Melissa McGill

Melissa McGill’s work involves an interdisciplinary process, primarily incorporating drawing, sculpture, and sound to explore the space between absence and presence, bringing to light the lost, hidden, overlooked and ephemeral. Her projects invite a visual dialogue between what is visible and what is invisible.

She has been exhibiting her artwork internationally since 1991, including large scale public art projects in the landscape, such as Constellation and Palmas, as well as one-person exhibitions at White Cube, London; Power House, Memphis; Palazzo Capello, Venice; and CRG Gallery, New York. She is a graduate of The Rhode Island School of Design.

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Constellation is a large-scale sculptural project installed around the ruins of Bannerman's Castle on Pollepel Island in the section of the Hudson River that passes through Hudson Highlands State Park. Every evening, as the sun goes down, starry lights emerge one by one with the stars of the night sky, creating a new constellation and connecting past and present, light and dark, heaven and earth.

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Reverse Punctuation Constellations

This series of two sided works on paper is a collaboration with writer Sam Anderson. He responded to Melissa McGill’s public art project, Constellation, with typewritten quotes and original pieces. McGill marked the typewritten pages with graphite, pastel, watercolor, Sumi Ink, and charcoal. Then, punching out the periods, punctuation, pauses and/or spaces in the written works with a Japanese hole punch, she created new constellations, illuminated when light shines through the pages.

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Campo Box

Campo Box is an ambient sound box in the shape of the open space of the city square, Campo Santa Maria Formosa, in Venice, Italy.
When closed the box murmurs mysteriously until the viewer lifts the lid to release a world of everyday ambient sounds recorded in that particular campo at different times of the day.

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100 Breaths

This series, shown here in the studio, is titled 100 Breaths (2016) and consists of 100 works on paper. The artist made each drawing with her breath, blowing metal dust suspended in varnish to create drawings that refer to both geography and the body. The gold, copper and silver forms are highly responsive to ambient light and change throughout the day, as the light changes in the room. They flare up and soften as the viewer moves and looks at them from different angles.

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Palmas activated the Quarry Pool and encircling paths at Manitoga: The Russel Wright Design Center. It was a two part project : A surround sound installation and a live performance. The work takes its name from the improvised, rhythmic clapping that is an integral part - the heartbeat - of Flamenco. Palmas animated the site aurally, inviting a heightened sense of awareness of the site's landscape.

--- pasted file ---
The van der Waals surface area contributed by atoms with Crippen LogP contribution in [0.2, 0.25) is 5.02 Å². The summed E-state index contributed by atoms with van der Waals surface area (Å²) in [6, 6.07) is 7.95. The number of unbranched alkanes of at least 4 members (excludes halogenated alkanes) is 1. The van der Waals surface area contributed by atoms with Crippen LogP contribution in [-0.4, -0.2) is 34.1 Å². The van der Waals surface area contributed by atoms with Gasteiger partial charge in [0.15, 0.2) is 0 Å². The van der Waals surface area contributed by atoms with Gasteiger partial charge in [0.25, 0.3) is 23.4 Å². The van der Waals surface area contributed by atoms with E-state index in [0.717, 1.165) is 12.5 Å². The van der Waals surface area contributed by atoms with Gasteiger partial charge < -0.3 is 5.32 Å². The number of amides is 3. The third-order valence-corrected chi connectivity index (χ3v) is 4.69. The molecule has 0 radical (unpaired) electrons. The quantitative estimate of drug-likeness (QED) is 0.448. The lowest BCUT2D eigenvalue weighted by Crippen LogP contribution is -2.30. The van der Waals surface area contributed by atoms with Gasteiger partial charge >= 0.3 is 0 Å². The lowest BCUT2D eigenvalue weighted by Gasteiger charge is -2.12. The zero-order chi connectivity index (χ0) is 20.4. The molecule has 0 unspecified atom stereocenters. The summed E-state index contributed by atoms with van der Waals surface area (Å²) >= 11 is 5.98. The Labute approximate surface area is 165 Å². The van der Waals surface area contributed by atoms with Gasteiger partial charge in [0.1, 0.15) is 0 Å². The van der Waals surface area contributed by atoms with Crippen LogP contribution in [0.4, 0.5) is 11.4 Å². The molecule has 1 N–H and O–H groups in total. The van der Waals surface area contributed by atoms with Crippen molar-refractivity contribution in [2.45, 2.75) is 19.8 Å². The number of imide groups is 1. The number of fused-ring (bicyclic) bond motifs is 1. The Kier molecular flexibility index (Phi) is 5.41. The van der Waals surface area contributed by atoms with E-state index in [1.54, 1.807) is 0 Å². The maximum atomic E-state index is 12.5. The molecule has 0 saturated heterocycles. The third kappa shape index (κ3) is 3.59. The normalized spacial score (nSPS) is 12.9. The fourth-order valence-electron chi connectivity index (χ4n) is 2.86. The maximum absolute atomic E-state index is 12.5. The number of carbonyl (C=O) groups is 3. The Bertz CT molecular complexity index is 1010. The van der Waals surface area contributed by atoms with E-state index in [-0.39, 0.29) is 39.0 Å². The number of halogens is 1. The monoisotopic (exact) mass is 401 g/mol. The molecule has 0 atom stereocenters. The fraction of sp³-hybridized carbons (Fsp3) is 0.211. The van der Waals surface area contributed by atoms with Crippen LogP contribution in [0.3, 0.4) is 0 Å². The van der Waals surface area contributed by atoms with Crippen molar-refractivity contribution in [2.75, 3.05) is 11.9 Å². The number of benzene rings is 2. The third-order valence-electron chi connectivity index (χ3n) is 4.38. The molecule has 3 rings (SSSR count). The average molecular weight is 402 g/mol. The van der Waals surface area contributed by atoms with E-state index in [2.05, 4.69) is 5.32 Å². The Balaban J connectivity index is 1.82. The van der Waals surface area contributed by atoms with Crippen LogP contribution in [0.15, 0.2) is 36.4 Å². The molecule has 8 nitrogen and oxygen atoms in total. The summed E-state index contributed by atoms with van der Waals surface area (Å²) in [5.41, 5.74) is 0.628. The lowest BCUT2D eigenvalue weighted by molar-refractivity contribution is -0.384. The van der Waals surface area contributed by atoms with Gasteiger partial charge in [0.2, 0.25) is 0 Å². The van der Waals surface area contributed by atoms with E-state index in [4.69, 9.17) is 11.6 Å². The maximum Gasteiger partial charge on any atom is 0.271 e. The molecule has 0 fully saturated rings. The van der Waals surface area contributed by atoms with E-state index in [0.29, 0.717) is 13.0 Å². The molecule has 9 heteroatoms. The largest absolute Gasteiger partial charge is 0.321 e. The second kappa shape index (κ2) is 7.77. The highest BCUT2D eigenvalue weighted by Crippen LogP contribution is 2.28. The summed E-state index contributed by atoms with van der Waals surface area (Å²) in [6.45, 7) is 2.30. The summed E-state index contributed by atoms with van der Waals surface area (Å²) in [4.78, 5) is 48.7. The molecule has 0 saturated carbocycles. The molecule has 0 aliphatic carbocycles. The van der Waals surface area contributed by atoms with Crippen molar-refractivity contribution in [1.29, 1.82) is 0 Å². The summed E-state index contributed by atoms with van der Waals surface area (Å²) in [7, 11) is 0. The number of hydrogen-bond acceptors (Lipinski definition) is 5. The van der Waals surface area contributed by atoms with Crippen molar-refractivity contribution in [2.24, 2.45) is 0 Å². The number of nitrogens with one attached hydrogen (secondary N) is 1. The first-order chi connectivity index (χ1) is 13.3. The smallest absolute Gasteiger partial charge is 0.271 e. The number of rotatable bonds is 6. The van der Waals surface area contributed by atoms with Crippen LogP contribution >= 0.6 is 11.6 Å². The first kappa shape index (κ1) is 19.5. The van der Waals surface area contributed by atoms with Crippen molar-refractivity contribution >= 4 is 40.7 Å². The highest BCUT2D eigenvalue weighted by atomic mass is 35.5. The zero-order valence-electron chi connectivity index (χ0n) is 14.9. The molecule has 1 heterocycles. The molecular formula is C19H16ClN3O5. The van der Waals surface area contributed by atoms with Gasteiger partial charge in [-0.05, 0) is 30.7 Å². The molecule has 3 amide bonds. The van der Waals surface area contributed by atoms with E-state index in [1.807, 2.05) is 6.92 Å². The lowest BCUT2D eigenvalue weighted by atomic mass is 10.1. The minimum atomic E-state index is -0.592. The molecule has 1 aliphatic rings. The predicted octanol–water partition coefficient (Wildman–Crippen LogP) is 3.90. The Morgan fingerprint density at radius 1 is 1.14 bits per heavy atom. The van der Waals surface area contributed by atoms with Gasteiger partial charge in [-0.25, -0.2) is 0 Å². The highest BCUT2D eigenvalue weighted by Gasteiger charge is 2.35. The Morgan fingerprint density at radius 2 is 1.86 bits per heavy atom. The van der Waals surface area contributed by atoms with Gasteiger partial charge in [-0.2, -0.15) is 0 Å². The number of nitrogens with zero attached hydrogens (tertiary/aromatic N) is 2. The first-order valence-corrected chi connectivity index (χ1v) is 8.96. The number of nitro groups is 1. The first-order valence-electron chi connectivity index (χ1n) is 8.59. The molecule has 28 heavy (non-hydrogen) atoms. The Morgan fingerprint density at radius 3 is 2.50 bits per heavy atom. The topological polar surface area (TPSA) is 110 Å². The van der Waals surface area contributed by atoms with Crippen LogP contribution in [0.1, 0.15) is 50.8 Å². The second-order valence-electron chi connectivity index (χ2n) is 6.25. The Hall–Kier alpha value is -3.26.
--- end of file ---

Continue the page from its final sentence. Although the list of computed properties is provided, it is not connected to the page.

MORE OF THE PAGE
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Indian Point Nuclear Power Plant erased, replaced with blossoming cherry trees

These digital renderings depict Melissa McGill's proposal to erase the Indian Point Nuclear Power Plant and replace it with cherry trees.

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Between the Two

This body of work explores mapping negative spaces and shadows in space with blown black glass and inky black rubber drawings.

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The Belles forms are made from casts of the hollow interior spaces of 10 different female porcelain figurines. They are positive versions of these hidden empty spaces, which retain a faint and almost ghostly resemblance to their outer shells.

As viewers move around the space to ring The Belles, the work activates the space sonorously. The bell's sound is juxtaposed with the figure’s abstraction, resonating from the form it once held.

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Between is a series of digital prints on cotton rag paper. Image groupings combine photograph fragments of the spaces between the figures in family photographs.

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Slipside's forms were created by casting the hollow interior spaces of ordinary, mass-market porcelain figurines. The results are positive versions of these empty spaces that possess a faint ghostly resemblance to their outer shells. The porcelain castings were made during two Arts/Industry residencies at Kohler in Wisconsin.

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Watermark: Sea of Aral explores ideas about changing water levels and the marks left behind by water. This drawing in space is evocative of our physical experience of wading in water as it superimposes a changing body of water onto the geometry of an architectural space . Currently in progress, the project’s maquette shows a 3-dimensional contour drawing of the Sea of Aral as it was in 1960 (it has shrunk to the point of almost vanishing).

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